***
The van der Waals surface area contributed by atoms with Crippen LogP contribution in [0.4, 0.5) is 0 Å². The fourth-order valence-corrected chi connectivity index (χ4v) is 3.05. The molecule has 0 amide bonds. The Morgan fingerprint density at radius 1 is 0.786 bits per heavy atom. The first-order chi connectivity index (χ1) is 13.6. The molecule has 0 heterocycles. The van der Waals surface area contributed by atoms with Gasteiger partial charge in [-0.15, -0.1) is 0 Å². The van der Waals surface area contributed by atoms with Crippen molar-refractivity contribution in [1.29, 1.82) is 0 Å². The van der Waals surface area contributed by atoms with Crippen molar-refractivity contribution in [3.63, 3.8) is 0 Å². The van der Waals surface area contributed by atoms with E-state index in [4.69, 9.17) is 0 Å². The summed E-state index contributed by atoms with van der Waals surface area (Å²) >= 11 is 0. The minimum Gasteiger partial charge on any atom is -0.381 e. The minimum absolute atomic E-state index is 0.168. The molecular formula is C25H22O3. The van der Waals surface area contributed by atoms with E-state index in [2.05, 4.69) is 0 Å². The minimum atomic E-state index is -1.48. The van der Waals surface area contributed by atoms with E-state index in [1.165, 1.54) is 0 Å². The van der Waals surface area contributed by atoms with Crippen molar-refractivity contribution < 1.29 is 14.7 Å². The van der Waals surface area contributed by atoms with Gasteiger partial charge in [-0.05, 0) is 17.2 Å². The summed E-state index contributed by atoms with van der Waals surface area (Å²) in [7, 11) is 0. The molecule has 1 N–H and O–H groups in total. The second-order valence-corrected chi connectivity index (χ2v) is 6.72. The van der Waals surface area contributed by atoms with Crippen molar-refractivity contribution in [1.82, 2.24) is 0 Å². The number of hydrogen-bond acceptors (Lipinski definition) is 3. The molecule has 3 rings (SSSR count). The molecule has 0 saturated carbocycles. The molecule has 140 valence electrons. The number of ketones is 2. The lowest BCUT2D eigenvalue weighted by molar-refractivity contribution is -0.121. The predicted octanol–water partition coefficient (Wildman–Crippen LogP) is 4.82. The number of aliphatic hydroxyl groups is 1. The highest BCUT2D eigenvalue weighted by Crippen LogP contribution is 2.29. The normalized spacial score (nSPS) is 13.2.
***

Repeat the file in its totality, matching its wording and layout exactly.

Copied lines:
The van der Waals surface area contributed by atoms with Crippen LogP contribution in [0.4, 0.5) is 0 Å². The fourth-order valence-corrected chi connectivity index (χ4v) is 3.05. The molecule has 0 amide bonds. The Morgan fingerprint density at radius 1 is 0.786 bits per heavy atom. The first-order chi connectivity index (χ1) is 13.6. The molecule has 0 heterocycles. The van der Waals surface area contributed by atoms with Gasteiger partial charge in [-0.15, -0.1) is 0 Å². The van der Waals surface area contributed by atoms with Crippen molar-refractivity contribution in [1.29, 1.82) is 0 Å². The van der Waals surface area contributed by atoms with Crippen molar-refractivity contribution in [3.63, 3.8) is 0 Å². The van der Waals surface area contributed by atoms with E-state index in [4.69, 9.17) is 0 Å². The summed E-state index contributed by atoms with van der Waals surface area (Å²) >= 11 is 0. The minimum Gasteiger partial charge on any atom is -0.381 e. The minimum absolute atomic E-state index is 0.168. The molecular formula is C25H22O3. The van der Waals surface area contributed by atoms with E-state index in [2.05, 4.69) is 0 Å². The minimum atomic E-state index is -1.48. The van der Waals surface area contributed by atoms with E-state index in [1.165, 1.54) is 0 Å². The van der Waals surface area contributed by atoms with Crippen molar-refractivity contribution < 1.29 is 14.7 Å². The van der Waals surface area contributed by atoms with Gasteiger partial charge in [-0.05, 0) is 17.2 Å². The summed E-state index contributed by atoms with van der Waals surface area (Å²) in [7, 11) is 0. The molecule has 1 N–H and O–H groups in total. The second-order valence-corrected chi connectivity index (χ2v) is 6.72. The van der Waals surface area contributed by atoms with Crippen molar-refractivity contribution in [1.82, 2.24) is 0 Å². The number of hydrogen-bond acceptors (Lipinski definition) is 3. The molecule has 3 rings (SSSR count). The molecule has 0 saturated carbocycles. The molecule has 140 valence electrons. The number of ketones is 2. The lowest BCUT2D eigenvalue weighted by molar-refractivity contribution is -0.121. The predicted octanol–water partition coefficient (Wildman–Crippen LogP) is 4.82. The number of aliphatic hydroxyl groups is 1. The highest BCUT2D eigenvalue weighted by Crippen LogP contribution is 2.29. The normalized spacial score (nSPS) is 13.2.